Dissident AIDS Database

Apocalypse Now: How Antibiotics Breed Disease
 Cannon Geoffrey
  Once you know, that you need the resident bacteria in your gut to protect your health, and that antibiotics especially when overused may eventually not only devaste these friendly flora but also may strip away the outer immune defences in your gut, it is easy to see that prolonged course of antibiotics can in time lay you open to all sorts of infections and also non-infectious diseases…Our resident gut flora ... stimulate the production of immunoglobulins, proteins in the blood integral to the body's inner immune defences. Experiments show that animals with all their gut flora removed, make only about one-fiftieth as much immunoglobuline as normal animals. Commenting on this finding, the standard textbook 'Immunology' states: "If the commensal organisms of the gut are removed by antibiotics, pathogenic organisms can readily gain a foothold"… it follows inescapably that all antibiotics are by their nature immunosuppressants -mildly so, no doubt…, but immunosuppressive none the less. How much this matters depends on the general state of the health of the individual, the type of antibiotic and the strength and length of the course… More than any other community, people whose lifestyle involves very many sexual partners are almost certain to suffer combinations and permutations of sexually transmitted diseases, which when bacterial are treated with constant courses of antibiotics, often broad-spectrum and/or cocktails. Such treatment over time provokes superinfection and drug-resistant superbugs -so more antibiotics are used, often more toxic in their effect… In his book "The Plague Maker, Dr. Jeffrey Fisher states that Dr. Luc Montagnier of the Pasteur Institute in Paris, co-discoverer of HIV, believes that gross overuse of antibitocs may be a co-factor with HIV development of full-blown AIDS."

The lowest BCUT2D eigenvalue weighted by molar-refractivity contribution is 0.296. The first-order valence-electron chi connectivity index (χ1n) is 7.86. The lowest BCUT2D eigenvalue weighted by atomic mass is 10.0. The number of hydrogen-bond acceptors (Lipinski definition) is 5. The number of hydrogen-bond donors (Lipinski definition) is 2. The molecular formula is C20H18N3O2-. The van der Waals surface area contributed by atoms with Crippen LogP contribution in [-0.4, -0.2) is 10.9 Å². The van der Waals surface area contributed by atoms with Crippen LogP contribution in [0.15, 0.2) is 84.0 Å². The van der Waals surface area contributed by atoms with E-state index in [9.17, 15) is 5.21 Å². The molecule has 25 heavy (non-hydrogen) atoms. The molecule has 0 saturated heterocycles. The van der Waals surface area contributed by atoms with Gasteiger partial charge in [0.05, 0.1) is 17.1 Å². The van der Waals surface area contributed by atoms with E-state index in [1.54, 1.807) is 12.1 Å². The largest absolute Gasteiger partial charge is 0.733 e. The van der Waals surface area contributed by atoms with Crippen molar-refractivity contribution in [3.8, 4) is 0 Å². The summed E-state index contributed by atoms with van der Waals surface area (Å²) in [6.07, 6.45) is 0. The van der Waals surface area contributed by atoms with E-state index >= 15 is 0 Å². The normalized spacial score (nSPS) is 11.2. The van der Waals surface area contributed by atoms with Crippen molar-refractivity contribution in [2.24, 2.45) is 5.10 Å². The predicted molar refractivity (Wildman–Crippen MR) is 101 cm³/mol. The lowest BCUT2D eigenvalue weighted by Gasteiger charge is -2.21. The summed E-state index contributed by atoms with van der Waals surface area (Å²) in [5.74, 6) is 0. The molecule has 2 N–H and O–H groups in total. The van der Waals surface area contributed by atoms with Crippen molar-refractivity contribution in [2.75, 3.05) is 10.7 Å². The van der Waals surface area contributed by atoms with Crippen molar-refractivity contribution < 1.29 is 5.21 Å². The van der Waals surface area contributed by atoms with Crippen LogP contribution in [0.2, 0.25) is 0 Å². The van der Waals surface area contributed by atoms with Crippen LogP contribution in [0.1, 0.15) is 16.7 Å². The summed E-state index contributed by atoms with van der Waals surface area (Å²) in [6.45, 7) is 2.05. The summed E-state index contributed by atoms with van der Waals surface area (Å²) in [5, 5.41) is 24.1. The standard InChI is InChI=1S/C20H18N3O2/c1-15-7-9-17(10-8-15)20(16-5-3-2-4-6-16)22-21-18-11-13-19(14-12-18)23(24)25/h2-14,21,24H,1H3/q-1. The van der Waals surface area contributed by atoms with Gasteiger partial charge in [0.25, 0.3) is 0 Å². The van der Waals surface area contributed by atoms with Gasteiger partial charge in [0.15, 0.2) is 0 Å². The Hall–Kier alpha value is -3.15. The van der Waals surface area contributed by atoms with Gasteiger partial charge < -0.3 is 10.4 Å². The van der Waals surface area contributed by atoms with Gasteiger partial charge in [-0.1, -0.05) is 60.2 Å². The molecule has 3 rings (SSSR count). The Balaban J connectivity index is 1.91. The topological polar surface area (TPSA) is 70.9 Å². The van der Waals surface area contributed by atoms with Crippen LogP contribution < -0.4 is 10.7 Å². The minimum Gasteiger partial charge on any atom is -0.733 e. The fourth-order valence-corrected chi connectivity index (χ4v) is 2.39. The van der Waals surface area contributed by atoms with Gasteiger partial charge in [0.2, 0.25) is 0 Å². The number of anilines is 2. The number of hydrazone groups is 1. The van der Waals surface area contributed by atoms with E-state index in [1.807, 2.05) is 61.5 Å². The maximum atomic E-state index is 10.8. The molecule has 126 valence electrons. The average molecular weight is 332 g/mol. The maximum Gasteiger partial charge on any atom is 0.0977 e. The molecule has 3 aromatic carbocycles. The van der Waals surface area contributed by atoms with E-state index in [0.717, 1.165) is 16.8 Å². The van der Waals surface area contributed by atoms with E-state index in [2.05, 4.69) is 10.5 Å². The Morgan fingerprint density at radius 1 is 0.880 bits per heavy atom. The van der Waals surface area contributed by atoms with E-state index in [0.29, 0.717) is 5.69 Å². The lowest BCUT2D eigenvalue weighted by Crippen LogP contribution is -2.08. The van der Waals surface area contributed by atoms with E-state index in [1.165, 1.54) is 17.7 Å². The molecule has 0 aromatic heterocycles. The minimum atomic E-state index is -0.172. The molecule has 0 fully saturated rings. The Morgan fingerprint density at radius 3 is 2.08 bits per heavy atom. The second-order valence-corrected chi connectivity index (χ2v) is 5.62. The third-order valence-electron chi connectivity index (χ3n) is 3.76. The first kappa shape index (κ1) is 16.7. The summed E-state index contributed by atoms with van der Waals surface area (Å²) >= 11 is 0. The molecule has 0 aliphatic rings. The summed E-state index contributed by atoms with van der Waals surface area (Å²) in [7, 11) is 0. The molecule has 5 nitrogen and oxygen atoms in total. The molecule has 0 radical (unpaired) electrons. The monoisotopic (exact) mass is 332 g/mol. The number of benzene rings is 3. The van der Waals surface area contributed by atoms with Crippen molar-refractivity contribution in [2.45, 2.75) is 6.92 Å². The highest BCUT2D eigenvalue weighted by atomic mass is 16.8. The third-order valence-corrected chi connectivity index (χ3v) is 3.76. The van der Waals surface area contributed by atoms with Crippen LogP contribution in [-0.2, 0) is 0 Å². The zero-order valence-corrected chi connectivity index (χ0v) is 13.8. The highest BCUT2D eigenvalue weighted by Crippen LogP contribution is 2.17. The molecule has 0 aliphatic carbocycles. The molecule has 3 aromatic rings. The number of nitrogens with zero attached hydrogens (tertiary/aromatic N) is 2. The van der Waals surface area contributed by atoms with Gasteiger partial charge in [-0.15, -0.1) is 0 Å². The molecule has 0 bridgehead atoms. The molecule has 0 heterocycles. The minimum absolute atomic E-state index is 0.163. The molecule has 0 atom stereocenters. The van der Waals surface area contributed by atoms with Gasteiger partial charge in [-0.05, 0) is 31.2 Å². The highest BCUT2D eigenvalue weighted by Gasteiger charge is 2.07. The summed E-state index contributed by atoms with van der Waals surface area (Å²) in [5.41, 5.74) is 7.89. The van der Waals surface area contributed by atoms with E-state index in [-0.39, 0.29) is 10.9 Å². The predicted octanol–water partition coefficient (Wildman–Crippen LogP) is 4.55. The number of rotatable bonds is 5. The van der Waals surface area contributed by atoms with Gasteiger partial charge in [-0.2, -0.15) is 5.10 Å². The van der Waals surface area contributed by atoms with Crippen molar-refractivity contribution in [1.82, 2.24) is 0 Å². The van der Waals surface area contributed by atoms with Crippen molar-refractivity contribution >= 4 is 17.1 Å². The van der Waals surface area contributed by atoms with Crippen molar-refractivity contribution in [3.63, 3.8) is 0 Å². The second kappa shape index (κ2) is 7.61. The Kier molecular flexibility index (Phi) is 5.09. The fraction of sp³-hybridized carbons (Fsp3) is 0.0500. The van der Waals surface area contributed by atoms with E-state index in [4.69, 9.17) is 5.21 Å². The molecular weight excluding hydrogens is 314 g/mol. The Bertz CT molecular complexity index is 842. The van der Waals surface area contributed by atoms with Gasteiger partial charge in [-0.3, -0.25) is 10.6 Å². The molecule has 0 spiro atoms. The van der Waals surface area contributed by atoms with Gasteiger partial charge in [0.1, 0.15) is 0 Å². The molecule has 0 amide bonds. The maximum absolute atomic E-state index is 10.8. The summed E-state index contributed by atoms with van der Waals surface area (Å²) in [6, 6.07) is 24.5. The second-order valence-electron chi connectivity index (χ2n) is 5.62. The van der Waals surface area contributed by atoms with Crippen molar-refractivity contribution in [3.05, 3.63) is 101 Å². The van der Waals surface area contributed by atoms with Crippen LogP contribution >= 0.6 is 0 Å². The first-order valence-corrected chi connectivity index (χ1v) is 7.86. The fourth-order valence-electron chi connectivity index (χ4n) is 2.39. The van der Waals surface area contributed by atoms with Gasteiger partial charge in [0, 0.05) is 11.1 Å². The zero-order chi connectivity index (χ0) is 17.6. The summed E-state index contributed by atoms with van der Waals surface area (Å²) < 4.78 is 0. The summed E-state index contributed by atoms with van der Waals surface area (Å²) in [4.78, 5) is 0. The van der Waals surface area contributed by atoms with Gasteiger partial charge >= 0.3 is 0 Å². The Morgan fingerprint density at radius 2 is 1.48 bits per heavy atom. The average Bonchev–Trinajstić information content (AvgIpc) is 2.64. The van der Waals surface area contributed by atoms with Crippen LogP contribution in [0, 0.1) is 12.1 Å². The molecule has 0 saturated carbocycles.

Superbugs, Nature's Revenge, Virgin Publishing Ltd., London 19951995
Predisposing factors in Pneumocystis carinii pneumonia: effects of tetracycline, protein malnutrition, and corticosteroids on hosts
 Walzer PD, LaBine M, Redington TJ, Cushion MT
  Components of the immunosuppressive regimen used to reactivate latent Pneumocystis carinii infection were analyzed for their effects on the growth, nutrition, and lymphoid system of hosts. Rats that were administered either tetracycline or a low-protein (8%) diet alone for 7 weeks developed few abnormalities, but animals on the combined regimen developed lower body and lymphoid organ weights, lower serum albumin levels, and fewer circulating lymphocytes. Rats that were administered corticosteroids and tetracycline experienced severe wasting, debilitation, and generalized lymphocyte depletion; the low-protein diet increased the magnitude of these changes. Alterations in the frequency of occurrence of specific lymphocyte subsets occurred only in rats given corticosteroids and consisted mainly of a greater decline in peripheral blood T helper cells than in T suppressor cells. The data suggest that long-term tetracycline administration and a low-protein diet have a variety of adverse effects on the host which enhance the immunosuppressive properties of corticosteroids.
  Infect Immun 1984 Dec;46(3):747-531984